Bed Bug Treatment: Residential and Hospitality Applications
A dog’s keen sense of smell can detect bed bugs in all crevices quickly, while it can take an exterminator hours to perform the same inspection. A trained pest management professional can only detect visual signs of bed bugs, live bugs, exoskeletons, eggs and droppings. In order to confirm activity behind walls, baseboards or under carpets, the room would have to be stripped down and baseboards pulled away from the walls. By using our K9 bed bug inspections team the room can remain intact and offer close to 100% effective rate, as opposed to the approximately 30% accuracy rate of a trained human inspector.
Bed bugs are persistent creatures. Getting rid of them is not an easy task and one that should be left to a professional. Lack of professional treatment comes with great risk to a business such as a hotel. Hotel owners can find themselves dealing with litigation from angry, bitten guests. Purity has an Accommodation and Hospitality bed bug inspection Program using our k9 bed bug inspections team.
“Don’t let the Bed Bugs Bite!” [pdf]
A Purity Pest Control professional will inspect and treat your home or business for bed bugs and other pests. Call 1-905-761-9388 to schedule an appointment or submit an Inspection Request Form today!
What is a bed bug?
Most householders of this generation have never seen a bed bug. Until recently, they were also a rarity among pest control professionals. Bed bug infestations were common in Canada before World War II, but with improvements in hygiene, and the widespread use of DDT during the 1940s and ’50s, the bugs all but vanished. The pests remained prevalent, though in other regions of the world including Asia, Africa, Central/South America and Europe and in recent years due to world travel, bed bugs have made a comeback in Canada and the U.S. They are increasingly being encountered in homes, apartments, hotels, motels, dormitories, shelters and modes of transport such as buses and trains.
What does a bed bug look like?
Adult bed bugs are about 1/4 inch long and are reddish-brown with oval, flattened bodies. The immature (nymphs) resemble the adults, but are smaller and somewhat lighter in colour. Bed bugs do not fly, but can move quickly over floors, walls, ceilings and other surfaces.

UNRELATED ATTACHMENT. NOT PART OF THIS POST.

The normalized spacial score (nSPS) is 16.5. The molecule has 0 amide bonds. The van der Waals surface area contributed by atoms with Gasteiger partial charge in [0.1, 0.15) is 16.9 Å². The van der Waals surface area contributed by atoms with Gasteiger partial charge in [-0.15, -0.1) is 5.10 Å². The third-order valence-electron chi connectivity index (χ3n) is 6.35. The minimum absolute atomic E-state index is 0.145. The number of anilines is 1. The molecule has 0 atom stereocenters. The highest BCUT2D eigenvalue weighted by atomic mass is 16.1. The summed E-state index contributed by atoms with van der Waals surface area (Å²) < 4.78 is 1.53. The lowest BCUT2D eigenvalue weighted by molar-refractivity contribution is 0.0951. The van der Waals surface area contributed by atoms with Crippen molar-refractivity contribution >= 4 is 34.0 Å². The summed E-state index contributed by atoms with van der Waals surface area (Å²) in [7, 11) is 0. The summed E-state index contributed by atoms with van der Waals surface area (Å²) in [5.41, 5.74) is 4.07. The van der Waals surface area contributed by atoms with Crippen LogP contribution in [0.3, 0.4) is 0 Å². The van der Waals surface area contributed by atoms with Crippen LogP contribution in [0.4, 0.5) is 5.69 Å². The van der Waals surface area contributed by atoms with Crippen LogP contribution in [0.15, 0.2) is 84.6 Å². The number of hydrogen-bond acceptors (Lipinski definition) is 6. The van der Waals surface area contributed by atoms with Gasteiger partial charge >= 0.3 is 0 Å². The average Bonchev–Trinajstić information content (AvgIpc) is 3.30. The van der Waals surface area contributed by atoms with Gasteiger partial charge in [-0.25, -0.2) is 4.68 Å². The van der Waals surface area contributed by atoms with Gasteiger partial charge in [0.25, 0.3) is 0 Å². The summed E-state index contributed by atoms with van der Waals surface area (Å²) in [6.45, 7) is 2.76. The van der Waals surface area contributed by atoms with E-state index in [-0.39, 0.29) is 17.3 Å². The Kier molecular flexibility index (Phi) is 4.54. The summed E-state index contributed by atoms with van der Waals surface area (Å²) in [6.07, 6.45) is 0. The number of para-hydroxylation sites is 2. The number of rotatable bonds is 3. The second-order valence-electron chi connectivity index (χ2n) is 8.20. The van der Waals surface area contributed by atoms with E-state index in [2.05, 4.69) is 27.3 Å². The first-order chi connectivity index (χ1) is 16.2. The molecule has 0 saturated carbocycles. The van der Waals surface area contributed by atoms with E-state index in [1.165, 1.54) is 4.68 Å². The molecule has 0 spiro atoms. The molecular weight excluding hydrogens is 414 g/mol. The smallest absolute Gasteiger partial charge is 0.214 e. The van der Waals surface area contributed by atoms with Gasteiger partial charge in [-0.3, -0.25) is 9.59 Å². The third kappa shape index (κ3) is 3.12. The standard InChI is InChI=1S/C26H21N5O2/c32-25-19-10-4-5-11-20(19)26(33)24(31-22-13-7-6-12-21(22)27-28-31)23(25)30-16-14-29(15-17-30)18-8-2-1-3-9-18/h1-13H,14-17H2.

Female bed bugs lay their eggs in secluded areas, depositing up to five a day and 500 during a lifetime. The eggs are tiny, whitish, and hard to see without magnification (individual eggs are about the size of a dust spec). When first laid, the eggs are sticky, causing them to adhere to substrates such as your mattress. Newly hatched nymphs are no bigger than a pinhead. As they grow, they shed their skin (molting) five times before reaching maturity. A blood meal is needed between each successive molt and that’s where humans come in.
Where do bed bugs hide?
Bed bugs are active mainly at night. During the daytime, they prefer to hide close to where people sleep (their next meal). Their flattened bodies enable them to fit into tiny crevices, especially those associated with mattresses, box springs, bed frames, and headboards. Bed bugs do not have nests like ants or bees, but do tend to congregate in habitual hiding places.
What does a bed bug bite look like?
The reaction to a bed bug bite depends on the person – some are mild and others are severe. Usually a small, hard, swollen white welt develops at the site of the bite accompanied by severe itching sometimes lasting hours. Bed bugs feed by piercing the skin with an elongated beak. Their saliva contains an anaesthetic, which is injected at the time of the bite to reduce pain in the victim. Bed bugs need blood to moult (shed their skin) as they grow. A typical bed bug molts at least five times before reaching maturity when they start the breeding process all over again. Yikes!